Glad you brought up the Nozaki and Tanford stuff... it's
One query... and one factual disagreement ;-)
Am I right in thinking the Nozaki and Tanford free-energy transfer
paper was not actually amino acid side-chains, but _model_ compounds
representing these side-chains (this needs confirming - I can't
just remember at the moment)?
>Thus tryptophan being both non-polar and having the largest
>accessible surface area would be the most hydrophobic.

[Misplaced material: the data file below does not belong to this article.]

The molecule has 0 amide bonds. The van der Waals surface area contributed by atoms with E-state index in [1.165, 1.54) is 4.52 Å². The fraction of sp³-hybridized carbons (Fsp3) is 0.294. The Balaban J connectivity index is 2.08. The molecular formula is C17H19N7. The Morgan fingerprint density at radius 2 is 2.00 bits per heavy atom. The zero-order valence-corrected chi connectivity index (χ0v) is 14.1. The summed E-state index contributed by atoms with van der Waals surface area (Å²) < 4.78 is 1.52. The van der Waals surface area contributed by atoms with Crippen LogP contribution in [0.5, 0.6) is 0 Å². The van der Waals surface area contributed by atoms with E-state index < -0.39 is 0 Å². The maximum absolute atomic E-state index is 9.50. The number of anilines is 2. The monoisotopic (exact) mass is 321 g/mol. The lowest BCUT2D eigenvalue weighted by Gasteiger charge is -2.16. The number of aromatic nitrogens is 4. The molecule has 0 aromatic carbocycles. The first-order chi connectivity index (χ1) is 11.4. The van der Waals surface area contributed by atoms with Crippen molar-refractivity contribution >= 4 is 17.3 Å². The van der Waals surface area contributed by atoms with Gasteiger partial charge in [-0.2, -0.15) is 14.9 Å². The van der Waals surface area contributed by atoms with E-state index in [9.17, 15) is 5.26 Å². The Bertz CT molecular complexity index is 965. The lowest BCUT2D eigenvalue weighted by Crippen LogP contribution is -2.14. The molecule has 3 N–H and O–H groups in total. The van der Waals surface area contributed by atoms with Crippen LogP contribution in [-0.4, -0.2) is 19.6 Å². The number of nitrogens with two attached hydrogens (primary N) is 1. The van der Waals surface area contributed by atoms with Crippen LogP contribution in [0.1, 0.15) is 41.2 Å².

>On the same scale the least hydrophobic was arginine. This is
>essentially for the same reasons : the molecule is small, with a
>small accessible surface area...
I have a problem with one aspect of your surface area arguments,
as they're written. In fact, W and R have pretty similar SA
surface areas (in extended conformations) - they're the two largest
of the 20 amino acids.
So... anyone wanting to argue for R being be regarded as the least
hydrophobic of the 20 residues needs to use a different argument I
think... any thoughts...?
| ,_ o Simon M. Brocklehurst,
| / //\, Oxford Centre for Molecular Sciences, Department of Biochemistry,
| \>> | University of Oxford, Oxford, UK.
| \\, E-mail: email@example.com | WWW: http://www.ocms.ox.ac.uk/~smb/